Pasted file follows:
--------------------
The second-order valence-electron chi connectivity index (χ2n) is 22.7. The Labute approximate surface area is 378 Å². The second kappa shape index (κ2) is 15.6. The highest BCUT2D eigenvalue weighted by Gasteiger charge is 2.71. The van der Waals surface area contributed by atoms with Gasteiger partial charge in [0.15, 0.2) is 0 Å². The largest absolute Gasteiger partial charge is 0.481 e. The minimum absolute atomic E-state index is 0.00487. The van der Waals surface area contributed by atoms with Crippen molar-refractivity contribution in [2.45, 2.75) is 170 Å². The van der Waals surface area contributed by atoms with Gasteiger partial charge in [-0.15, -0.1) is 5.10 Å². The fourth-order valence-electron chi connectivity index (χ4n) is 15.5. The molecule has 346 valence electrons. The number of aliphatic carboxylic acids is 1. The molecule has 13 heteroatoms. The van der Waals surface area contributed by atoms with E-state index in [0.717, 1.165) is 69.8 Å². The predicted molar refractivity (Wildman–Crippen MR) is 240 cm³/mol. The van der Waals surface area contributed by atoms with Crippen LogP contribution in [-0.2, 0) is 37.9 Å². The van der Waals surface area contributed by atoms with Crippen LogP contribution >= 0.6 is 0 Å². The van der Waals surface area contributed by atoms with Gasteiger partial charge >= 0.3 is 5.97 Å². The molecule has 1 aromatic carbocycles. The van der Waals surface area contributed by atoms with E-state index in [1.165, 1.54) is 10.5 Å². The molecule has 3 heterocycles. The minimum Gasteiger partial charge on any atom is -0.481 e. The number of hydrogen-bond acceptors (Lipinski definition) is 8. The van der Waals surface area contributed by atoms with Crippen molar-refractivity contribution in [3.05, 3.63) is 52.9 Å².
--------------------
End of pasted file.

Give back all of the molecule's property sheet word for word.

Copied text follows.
The second-order valence-electron chi connectivity index (χ2n) is 22.7. The Labute approximate surface area is 378 Å². The second kappa shape index (κ2) is 15.6. The highest BCUT2D eigenvalue weighted by Gasteiger charge is 2.71. The van der Waals surface area contributed by atoms with Gasteiger partial charge in [0.15, 0.2) is 0 Å². The largest absolute Gasteiger partial charge is 0.481 e. The minimum absolute atomic E-state index is 0.00487. The van der Waals surface area contributed by atoms with Crippen molar-refractivity contribution in [2.45, 2.75) is 170 Å². The van der Waals surface area contributed by atoms with Gasteiger partial charge in [-0.15, -0.1) is 5.10 Å². The fourth-order valence-electron chi connectivity index (χ4n) is 15.5. The molecule has 346 valence electrons. The number of aliphatic carboxylic acids is 1. The molecule has 13 heteroatoms. The van der Waals surface area contributed by atoms with E-state index in [0.717, 1.165) is 69.8 Å². The predicted molar refractivity (Wildman–Crippen MR) is 240 cm³/mol. The van der Waals surface area contributed by atoms with Crippen LogP contribution in [-0.2, 0) is 37.9 Å². The van der Waals surface area contributed by atoms with Crippen LogP contribution >= 0.6 is 0 Å². The van der Waals surface area contributed by atoms with Gasteiger partial charge >= 0.3 is 5.97 Å². The molecule has 1 aromatic carbocycles. The van der Waals surface area contributed by atoms with E-state index in [1.165, 1.54) is 10.5 Å². The molecule has 3 heterocycles. The minimum Gasteiger partial charge on any atom is -0.481 e. The number of hydrogen-bond acceptors (Lipinski definition) is 8. The van der Waals surface area contributed by atoms with Crippen molar-refractivity contribution in [3.05, 3.63) is 52.9 Å².